The first leps we saw were the first of two target species:  pink-edged sulphur, phosphorescent greenish yellow with pink edging, multitudes of them, a hundred or more at Spruce Knob Lake (our first stop) and at the summit.  Only a few orange sulphurs competed for sulphur space.  We dipped on the (introduced to the area) common ringlets, as Harry Pavulaan thought we might, being between broods — although Walt had two tattered specimens the day before.

Other excellent finds around the lake and the summit included large numbers of Aphrodite and Atlantis fritillaries, flying in roughly equal numbers and frequenting milkweed, daisies, black-eyed-susan, and clovers.  European skippers were abundant (the true meaning of abundant only became clear the next day at Canaan Valley for this species), a few long dash skippers, and two black dashes.

Also flying were tiger swallowtails, some easily referred to appalachiensis and some very typical Eastern tigers.  We also puzzled over some azures that seemed to be hanging out near the cherry trees around the summit, but as cherry gall azure is reported to be single brooded and earlier in the season, eventually settled on azure spp for these critters.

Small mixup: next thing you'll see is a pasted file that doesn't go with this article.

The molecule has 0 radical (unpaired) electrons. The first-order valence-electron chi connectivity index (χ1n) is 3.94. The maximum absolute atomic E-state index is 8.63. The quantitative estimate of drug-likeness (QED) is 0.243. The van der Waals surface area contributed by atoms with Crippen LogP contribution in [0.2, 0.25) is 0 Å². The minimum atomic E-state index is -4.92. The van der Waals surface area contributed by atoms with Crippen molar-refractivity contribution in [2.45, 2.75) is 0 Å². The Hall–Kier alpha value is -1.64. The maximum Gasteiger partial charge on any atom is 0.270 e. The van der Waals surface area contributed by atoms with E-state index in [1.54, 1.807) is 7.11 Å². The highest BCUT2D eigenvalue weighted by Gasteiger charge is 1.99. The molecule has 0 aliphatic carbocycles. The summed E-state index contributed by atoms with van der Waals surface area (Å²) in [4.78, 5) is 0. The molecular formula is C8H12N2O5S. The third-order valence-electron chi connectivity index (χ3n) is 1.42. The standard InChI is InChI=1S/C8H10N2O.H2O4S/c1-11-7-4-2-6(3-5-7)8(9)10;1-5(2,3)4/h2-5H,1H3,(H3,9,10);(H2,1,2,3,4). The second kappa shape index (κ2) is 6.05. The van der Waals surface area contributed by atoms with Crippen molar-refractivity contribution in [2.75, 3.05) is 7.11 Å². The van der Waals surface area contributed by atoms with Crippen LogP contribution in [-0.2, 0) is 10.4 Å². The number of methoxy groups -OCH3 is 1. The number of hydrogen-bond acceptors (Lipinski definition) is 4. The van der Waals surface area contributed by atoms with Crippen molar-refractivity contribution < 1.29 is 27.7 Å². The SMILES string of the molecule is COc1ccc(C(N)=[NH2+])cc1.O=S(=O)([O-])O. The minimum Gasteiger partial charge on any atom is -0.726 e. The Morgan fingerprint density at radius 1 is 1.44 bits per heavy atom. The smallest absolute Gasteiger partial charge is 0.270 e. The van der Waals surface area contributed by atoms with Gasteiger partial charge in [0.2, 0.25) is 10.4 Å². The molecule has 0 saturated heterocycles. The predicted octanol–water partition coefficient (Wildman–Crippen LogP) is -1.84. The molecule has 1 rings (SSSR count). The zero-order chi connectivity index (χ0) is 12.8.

We headed separate ways from Walt at midafternoon:  He was headed back to his home in Laurel (and, sadly, power outages there) after spending the two previous days already in the field farther south in Virginia.  Tom and I headed up to Canaan Valley, where we had rooms Saturday night at the Canaan Valley State Park Resort and Lodge.  Slow going because of the road debris, but we still made good enough time to look around a bit (it was quite windy so not much was flying), take a shower, and explore a couple of trails to hit in the morning.  Then we headed into Davis WV for dinner at the highly regarded Hellbender Burrito cafe.

We arrived in Davis about 7:30 and found long lines at all the local watering holes, plus signs in most of them that said they would be closing by 8 pm that night so the town could empty out to go to the fireworks display in nearby Thomas WV.  Not wanting to be too rushed, we drove back toward the resort to take advantage of dinner at the lodge, checking out a couple of places along the way.  We finally decided on the colorfully named Big Al’s Grubberia instead of the lodge, and made it back for a decent night’s sleep.